How can you reduce the RO wastewater?

Now, let’s take a look at some of the ways how you can reduce the amount of rejected water from your RO system.

Using an auto shut off valve with a flow restrictor

The auto shut off valve stays after the RO membrane. It is one of the built-in protection systems against wasting more supply-water.

The valve with the flow restrictor regulates the water flow in the permeate tube and the drain tube. With its hydraulic system, it determines whether your storage tank is full or not.

As soon as it senses that the tank is full, it will automatically shut off the drain tube. And, the water flow inside the system goes down to zero.

Now, when you open the faucet, some water gets out of the tank. The valve senses it and immediately opens the RO-reject water tubing.

As a result, reverse osmosis resumes again until the tank fills up completely. 

  • If your RO system doesn’t have an auto shut off valve, it will not stop the RO chamber even when the reserve tank is filled with water. 

As there is no way of containing the permeate water, all the supply-water goes to drain. So, you see why the shut off valve is vital if you want to reduce RO-reject water from your system.

Using a permeate pump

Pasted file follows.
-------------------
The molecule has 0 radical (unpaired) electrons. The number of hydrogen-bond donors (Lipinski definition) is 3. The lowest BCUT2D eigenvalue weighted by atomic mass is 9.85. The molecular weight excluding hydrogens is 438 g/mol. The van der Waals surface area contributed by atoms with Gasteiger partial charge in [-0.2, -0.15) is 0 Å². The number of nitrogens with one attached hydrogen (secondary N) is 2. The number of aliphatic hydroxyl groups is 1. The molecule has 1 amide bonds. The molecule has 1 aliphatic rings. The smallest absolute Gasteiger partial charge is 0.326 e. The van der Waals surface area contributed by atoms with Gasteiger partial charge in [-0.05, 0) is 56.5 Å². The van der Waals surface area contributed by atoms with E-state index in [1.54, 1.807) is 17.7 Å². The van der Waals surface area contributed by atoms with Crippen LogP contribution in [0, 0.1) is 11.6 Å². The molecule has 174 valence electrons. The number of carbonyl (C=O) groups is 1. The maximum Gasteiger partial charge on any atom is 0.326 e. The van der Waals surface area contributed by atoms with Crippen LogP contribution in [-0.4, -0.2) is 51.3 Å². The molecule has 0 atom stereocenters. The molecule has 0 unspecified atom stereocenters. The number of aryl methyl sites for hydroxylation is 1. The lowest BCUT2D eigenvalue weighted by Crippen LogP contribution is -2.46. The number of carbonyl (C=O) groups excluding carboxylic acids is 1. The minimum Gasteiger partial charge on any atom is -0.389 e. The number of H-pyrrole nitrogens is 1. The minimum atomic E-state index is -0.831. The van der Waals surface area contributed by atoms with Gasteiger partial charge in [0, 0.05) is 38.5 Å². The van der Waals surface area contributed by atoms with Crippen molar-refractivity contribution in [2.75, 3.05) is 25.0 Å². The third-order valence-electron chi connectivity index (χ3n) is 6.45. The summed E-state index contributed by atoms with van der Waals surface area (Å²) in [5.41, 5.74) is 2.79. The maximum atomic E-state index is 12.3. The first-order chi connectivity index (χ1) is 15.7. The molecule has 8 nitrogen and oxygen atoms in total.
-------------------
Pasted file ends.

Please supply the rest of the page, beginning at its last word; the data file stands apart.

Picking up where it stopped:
Another excellent way to reduce RO-reject water is to use a permeate pump in parallel with your RO system.

In this regard, a permeate pump is a hydraulic pump that diverts the energy from the RO-reject water to the permeate water.

As a result, the purified water quicks enters into the tank. It also increases the capacity of the tank. 

So, you see, as more and more water gets purified, the ratio of drain and product water goes down as well. The quick discharge allows more tap water to go through the membrane.

Also, if you’re curious to learn more about permeate pumps and how those work, you should visit our recent article here.

Using a booster pump

A booster pump can also increase the efficiency of your household RO purifier by providing enough pressure at the membrane.

Here, a booster pump is an electric pump that gives a boost to the incoming water at the RO chamber by improving the pressure and the flow rate.

By now, you already know the semipermeable membrane relies on water pressure to purify. The higher the pressure, the higher the purification.